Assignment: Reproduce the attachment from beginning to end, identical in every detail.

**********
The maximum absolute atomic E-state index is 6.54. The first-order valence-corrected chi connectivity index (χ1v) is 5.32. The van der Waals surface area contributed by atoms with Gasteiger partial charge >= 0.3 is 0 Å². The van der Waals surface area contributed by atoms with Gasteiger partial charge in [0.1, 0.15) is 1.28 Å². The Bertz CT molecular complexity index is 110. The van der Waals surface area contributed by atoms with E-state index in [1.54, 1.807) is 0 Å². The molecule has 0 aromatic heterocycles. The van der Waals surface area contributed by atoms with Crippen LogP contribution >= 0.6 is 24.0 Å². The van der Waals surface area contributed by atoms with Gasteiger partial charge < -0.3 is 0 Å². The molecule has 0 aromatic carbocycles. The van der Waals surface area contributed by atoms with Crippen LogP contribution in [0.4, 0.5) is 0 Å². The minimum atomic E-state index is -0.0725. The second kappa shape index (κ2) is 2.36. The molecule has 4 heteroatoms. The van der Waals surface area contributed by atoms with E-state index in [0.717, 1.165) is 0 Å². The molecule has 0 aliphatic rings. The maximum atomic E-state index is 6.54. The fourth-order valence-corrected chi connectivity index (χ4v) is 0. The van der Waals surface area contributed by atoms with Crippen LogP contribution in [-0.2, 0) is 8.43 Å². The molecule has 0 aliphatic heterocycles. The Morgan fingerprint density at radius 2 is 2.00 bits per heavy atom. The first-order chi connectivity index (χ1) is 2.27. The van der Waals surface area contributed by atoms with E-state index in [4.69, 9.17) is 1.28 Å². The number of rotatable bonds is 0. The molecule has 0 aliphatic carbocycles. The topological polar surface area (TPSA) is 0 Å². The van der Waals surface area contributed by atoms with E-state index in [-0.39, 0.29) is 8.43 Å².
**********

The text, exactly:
The maximum absolute atomic E-state index is 6.54. The first-order valence-corrected chi connectivity index (χ1v) is 5.32. The van der Waals surface area contributed by atoms with Gasteiger partial charge >= 0.3 is 0 Å². The van der Waals surface area contributed by atoms with Gasteiger partial charge in [0.1, 0.15) is 1.28 Å². The Bertz CT molecular complexity index is 110. The van der Waals surface area contributed by atoms with E-state index in [1.54, 1.807) is 0 Å². The molecule has 0 aromatic heterocycles. The van der Waals surface area contributed by atoms with Crippen LogP contribution >= 0.6 is 24.0 Å². The van der Waals surface area contributed by atoms with Gasteiger partial charge < -0.3 is 0 Å². The molecule has 0 aromatic carbocycles. The van der Waals surface area contributed by atoms with Crippen LogP contribution in [0.4, 0.5) is 0 Å². The minimum atomic E-state index is -0.0725. The second kappa shape index (κ2) is 2.36. The molecule has 4 heteroatoms. The van der Waals surface area contributed by atoms with E-state index in [0.717, 1.165) is 0 Å². The molecule has 0 aliphatic rings. The maximum atomic E-state index is 6.54. The fourth-order valence-corrected chi connectivity index (χ4v) is 0. The van der Waals surface area contributed by atoms with Crippen LogP contribution in [-0.2, 0) is 8.43 Å². The molecule has 0 aliphatic heterocycles. The Morgan fingerprint density at radius 2 is 2.00 bits per heavy atom. The first-order chi connectivity index (χ1) is 2.27. The van der Waals surface area contributed by atoms with E-state index in [4.69, 9.17) is 1.28 Å². The number of rotatable bonds is 0. The molecule has 0 aliphatic carbocycles. The topological polar surface area (TPSA) is 0 Å². The van der Waals surface area contributed by atoms with E-state index in [-0.39, 0.29) is 8.43 Å².